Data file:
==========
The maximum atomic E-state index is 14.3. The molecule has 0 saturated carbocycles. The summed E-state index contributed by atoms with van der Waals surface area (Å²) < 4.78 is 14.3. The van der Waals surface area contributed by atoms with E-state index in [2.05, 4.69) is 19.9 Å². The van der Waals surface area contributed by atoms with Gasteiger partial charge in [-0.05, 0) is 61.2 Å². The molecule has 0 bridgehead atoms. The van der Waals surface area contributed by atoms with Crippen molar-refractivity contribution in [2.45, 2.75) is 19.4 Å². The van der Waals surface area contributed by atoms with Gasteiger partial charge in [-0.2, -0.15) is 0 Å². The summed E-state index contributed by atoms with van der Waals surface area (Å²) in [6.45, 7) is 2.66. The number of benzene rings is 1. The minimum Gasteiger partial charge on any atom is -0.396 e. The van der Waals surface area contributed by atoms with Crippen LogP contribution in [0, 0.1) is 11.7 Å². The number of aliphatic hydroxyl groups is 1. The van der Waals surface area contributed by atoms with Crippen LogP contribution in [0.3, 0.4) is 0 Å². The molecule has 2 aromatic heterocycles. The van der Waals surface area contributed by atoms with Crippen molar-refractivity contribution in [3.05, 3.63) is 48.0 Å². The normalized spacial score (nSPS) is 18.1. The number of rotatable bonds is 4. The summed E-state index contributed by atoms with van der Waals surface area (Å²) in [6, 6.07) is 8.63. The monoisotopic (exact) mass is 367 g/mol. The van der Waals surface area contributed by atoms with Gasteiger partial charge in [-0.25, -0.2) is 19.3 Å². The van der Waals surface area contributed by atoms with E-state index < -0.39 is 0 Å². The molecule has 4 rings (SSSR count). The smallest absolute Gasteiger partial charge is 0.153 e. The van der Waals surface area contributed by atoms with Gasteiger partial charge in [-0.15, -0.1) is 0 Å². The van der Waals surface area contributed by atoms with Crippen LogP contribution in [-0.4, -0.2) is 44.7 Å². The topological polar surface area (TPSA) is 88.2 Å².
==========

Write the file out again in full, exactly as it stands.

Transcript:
The maximum atomic E-state index is 14.3. The molecule has 0 saturated carbocycles. The summed E-state index contributed by atoms with van der Waals surface area (Å²) < 4.78 is 14.3. The van der Waals surface area contributed by atoms with E-state index in [2.05, 4.69) is 19.9 Å². The van der Waals surface area contributed by atoms with Gasteiger partial charge in [-0.05, 0) is 61.2 Å². The molecule has 0 bridgehead atoms. The van der Waals surface area contributed by atoms with Crippen molar-refractivity contribution in [2.45, 2.75) is 19.4 Å². The van der Waals surface area contributed by atoms with Gasteiger partial charge in [-0.2, -0.15) is 0 Å². The summed E-state index contributed by atoms with van der Waals surface area (Å²) in [6.45, 7) is 2.66. The number of benzene rings is 1. The minimum Gasteiger partial charge on any atom is -0.396 e. The van der Waals surface area contributed by atoms with Crippen LogP contribution in [0, 0.1) is 11.7 Å². The number of aliphatic hydroxyl groups is 1. The van der Waals surface area contributed by atoms with Crippen LogP contribution in [0.3, 0.4) is 0 Å². The molecule has 2 aromatic heterocycles. The van der Waals surface area contributed by atoms with Crippen molar-refractivity contribution in [3.05, 3.63) is 48.0 Å². The normalized spacial score (nSPS) is 18.1. The number of rotatable bonds is 4. The summed E-state index contributed by atoms with van der Waals surface area (Å²) in [6, 6.07) is 8.63. The monoisotopic (exact) mass is 367 g/mol. The van der Waals surface area contributed by atoms with Gasteiger partial charge in [-0.25, -0.2) is 19.3 Å². The van der Waals surface area contributed by atoms with E-state index < -0.39 is 0 Å². The molecule has 4 rings (SSSR count). The smallest absolute Gasteiger partial charge is 0.153 e. The van der Waals surface area contributed by atoms with Gasteiger partial charge in [-0.15, -0.1) is 0 Å². The van der Waals surface area contributed by atoms with Crippen LogP contribution in [-0.4, -0.2) is 44.7 Å². The topological polar surface area (TPSA) is 88.2 Å².